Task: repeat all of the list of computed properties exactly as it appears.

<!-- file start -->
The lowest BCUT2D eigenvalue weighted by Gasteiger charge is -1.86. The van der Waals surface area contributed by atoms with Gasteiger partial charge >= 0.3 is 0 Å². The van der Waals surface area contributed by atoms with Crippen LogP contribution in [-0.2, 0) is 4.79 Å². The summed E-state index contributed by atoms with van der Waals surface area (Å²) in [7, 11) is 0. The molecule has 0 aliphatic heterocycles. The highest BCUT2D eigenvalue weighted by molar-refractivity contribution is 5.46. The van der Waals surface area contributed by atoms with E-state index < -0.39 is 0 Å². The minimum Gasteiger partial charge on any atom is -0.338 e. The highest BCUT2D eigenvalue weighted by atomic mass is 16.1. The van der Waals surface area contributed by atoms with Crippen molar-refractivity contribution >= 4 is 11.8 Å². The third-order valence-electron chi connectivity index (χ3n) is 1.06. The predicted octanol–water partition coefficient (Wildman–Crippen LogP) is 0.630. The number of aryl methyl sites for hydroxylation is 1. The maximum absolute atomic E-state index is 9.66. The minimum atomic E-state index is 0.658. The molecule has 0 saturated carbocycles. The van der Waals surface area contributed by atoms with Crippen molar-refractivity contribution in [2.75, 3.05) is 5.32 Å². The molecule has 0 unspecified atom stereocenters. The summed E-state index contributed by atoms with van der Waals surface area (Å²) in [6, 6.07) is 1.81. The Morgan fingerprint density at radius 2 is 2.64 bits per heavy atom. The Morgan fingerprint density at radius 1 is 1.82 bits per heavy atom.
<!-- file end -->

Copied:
The lowest BCUT2D eigenvalue weighted by Gasteiger charge is -1.86. The van der Waals surface area contributed by atoms with Gasteiger partial charge >= 0.3 is 0 Å². The van der Waals surface area contributed by atoms with Crippen LogP contribution in [-0.2, 0) is 4.79 Å². The summed E-state index contributed by atoms with van der Waals surface area (Å²) in [7, 11) is 0. The molecule has 0 aliphatic heterocycles. The highest BCUT2D eigenvalue weighted by molar-refractivity contribution is 5.46. The van der Waals surface area contributed by atoms with E-state index < -0.39 is 0 Å². The minimum Gasteiger partial charge on any atom is -0.338 e. The highest BCUT2D eigenvalue weighted by atomic mass is 16.1. The van der Waals surface area contributed by atoms with Crippen molar-refractivity contribution >= 4 is 11.8 Å². The third-order valence-electron chi connectivity index (χ3n) is 1.06. The predicted octanol–water partition coefficient (Wildman–Crippen LogP) is 0.630. The number of aryl methyl sites for hydroxylation is 1. The maximum absolute atomic E-state index is 9.66. The minimum atomic E-state index is 0.658. The molecule has 0 saturated carbocycles. The van der Waals surface area contributed by atoms with Crippen molar-refractivity contribution in [2.75, 3.05) is 5.32 Å². The molecule has 0 unspecified atom stereocenters. The summed E-state index contributed by atoms with van der Waals surface area (Å²) in [6, 6.07) is 1.81. The Morgan fingerprint density at radius 2 is 2.64 bits per heavy atom. The Morgan fingerprint density at radius 1 is 1.82 bits per heavy atom.